I'm working to access the GData API with ActionScript. Before I can,
I need a permission file added to Google's servers because of the
Flash Player's security model
Is this the right forum to make such a request?
For some information on Flash's permission files, please see
Here's a excerpt from that page:
ActionScript objects instantiate two different kinds of server
connections: document-based server connections and socket connections.
ActionScript objects like Loader, Sound, URLLoader, and URLStream
instantiate document-based server connections, and these each load a
file from a URL. ActionScript Socket and XMLSocket objects make socket
connections, which operate with streaming data, not loaded documents.
Flash Player supports two kinds of policy files: document-based policy
files and socket policy files. Document-based connections require
document-based policy files, while socket connections require socket
The popular ActionScript framework Flex
(http://www.adobe.com/products/flex/) includes a HTTPService class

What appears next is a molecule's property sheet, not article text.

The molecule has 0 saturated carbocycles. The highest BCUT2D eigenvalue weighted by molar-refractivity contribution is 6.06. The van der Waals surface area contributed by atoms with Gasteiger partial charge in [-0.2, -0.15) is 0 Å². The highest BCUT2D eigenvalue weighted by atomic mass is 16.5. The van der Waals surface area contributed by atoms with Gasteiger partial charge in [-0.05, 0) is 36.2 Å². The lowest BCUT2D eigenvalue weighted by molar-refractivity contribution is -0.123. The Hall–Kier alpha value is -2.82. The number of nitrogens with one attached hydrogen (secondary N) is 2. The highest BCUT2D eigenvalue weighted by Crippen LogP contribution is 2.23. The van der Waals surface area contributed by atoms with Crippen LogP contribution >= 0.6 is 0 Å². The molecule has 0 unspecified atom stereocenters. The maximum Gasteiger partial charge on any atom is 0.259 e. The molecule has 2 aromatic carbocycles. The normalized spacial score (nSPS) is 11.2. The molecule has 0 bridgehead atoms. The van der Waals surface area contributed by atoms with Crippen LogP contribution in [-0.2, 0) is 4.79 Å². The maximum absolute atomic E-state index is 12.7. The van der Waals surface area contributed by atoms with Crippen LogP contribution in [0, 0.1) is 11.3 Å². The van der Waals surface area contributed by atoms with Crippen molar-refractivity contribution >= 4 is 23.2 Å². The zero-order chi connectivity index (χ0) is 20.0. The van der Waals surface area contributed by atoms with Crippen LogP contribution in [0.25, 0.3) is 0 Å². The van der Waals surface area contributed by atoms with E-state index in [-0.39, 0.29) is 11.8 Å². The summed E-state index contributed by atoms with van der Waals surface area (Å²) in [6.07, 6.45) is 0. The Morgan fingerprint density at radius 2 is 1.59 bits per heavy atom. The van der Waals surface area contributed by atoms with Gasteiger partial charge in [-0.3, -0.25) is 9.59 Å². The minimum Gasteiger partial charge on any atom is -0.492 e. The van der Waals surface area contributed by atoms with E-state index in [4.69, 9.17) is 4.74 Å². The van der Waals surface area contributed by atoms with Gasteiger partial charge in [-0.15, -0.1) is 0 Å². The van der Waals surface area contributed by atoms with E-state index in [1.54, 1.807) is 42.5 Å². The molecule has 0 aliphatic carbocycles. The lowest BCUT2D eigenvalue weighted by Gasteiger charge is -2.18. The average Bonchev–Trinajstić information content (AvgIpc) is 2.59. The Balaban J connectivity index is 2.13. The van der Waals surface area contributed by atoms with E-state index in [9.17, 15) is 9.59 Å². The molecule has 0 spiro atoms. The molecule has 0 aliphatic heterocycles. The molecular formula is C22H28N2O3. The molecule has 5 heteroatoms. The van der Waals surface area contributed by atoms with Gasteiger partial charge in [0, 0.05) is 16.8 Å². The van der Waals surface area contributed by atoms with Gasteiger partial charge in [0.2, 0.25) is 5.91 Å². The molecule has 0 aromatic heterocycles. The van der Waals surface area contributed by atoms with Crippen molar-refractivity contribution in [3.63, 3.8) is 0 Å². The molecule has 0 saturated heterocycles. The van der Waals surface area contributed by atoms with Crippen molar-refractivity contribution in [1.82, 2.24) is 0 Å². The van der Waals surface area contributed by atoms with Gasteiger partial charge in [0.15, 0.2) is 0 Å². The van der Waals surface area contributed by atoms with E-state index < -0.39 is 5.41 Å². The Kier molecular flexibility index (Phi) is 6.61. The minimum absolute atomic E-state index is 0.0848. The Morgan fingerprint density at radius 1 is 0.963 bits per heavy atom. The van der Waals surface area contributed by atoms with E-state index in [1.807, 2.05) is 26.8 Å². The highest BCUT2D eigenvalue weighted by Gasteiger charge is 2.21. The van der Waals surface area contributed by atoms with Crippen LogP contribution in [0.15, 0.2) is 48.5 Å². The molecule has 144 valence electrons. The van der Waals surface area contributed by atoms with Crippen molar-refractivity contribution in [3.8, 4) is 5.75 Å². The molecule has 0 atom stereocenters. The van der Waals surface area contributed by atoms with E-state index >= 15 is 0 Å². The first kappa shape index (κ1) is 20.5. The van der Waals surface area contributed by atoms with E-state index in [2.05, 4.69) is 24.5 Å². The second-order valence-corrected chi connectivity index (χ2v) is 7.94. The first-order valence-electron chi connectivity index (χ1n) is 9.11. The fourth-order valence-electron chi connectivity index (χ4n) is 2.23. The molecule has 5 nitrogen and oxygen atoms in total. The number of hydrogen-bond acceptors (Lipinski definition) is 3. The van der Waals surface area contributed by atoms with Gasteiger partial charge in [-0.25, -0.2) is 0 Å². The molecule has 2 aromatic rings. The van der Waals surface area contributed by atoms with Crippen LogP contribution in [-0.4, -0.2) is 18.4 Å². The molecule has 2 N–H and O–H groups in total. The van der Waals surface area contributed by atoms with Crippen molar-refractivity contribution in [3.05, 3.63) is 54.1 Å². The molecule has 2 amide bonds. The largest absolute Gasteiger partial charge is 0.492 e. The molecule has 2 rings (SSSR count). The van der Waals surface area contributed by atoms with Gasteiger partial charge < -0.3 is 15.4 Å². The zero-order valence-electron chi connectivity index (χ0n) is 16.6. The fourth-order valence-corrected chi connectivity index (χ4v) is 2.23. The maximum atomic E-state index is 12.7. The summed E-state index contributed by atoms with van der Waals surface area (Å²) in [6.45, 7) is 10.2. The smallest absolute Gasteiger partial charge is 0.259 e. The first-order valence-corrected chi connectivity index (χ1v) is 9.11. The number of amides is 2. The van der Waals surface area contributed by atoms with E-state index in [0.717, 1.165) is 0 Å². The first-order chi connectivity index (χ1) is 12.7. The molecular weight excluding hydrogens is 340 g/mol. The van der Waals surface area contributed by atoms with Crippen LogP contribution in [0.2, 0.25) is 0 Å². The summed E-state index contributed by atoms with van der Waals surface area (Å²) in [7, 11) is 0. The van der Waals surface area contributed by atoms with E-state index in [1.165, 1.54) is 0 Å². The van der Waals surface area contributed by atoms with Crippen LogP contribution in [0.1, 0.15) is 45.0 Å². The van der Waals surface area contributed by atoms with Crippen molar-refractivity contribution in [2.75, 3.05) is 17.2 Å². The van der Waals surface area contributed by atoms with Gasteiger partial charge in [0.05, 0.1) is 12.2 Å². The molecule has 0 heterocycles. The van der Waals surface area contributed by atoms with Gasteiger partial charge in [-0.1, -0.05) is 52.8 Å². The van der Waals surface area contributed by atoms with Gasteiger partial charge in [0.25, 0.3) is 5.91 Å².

that's mostly complete
but lacking in one key feature necessary to communicate with the GData
API. With the class, there's no way with to extract the an HTTP
response's headers. This feature seems like a key part of working
with GData. For example, it seems like getting a feed
handling a CAPTCHA
challenge require the ability.
The lack of this ability combined with the lack of source code for
HTTPService has me heading in the direction of implementing HTTP and
HTTPS with the ActionScript Socket
class. Before I head down the path, I want to request that a
permission file is added to Google's servers. The file I need is a
cross-domain-policy file, or crossdomain.xml, which will give me (and
all other developers) permission to access Google data from my domain.
The contents of the file look like:
<allow-access-from domain="*" to-ports="80,443" />
The sample file above should allow document and socket-based
connections on ports 80 and 443 from Flash clients.
Yahoo! (http://api.search.yahoo.com/crossdomain.xml), Flickr
(http://api.flickr.com/crossdomain.xml), and Google's recently
purchased YouTube (http://www.youtube.com/crossdomain.xml) all host
cross-domain files. Will GData also?
More information on cross-domain-policy files can be found at the
Flash Player 9 Security white paper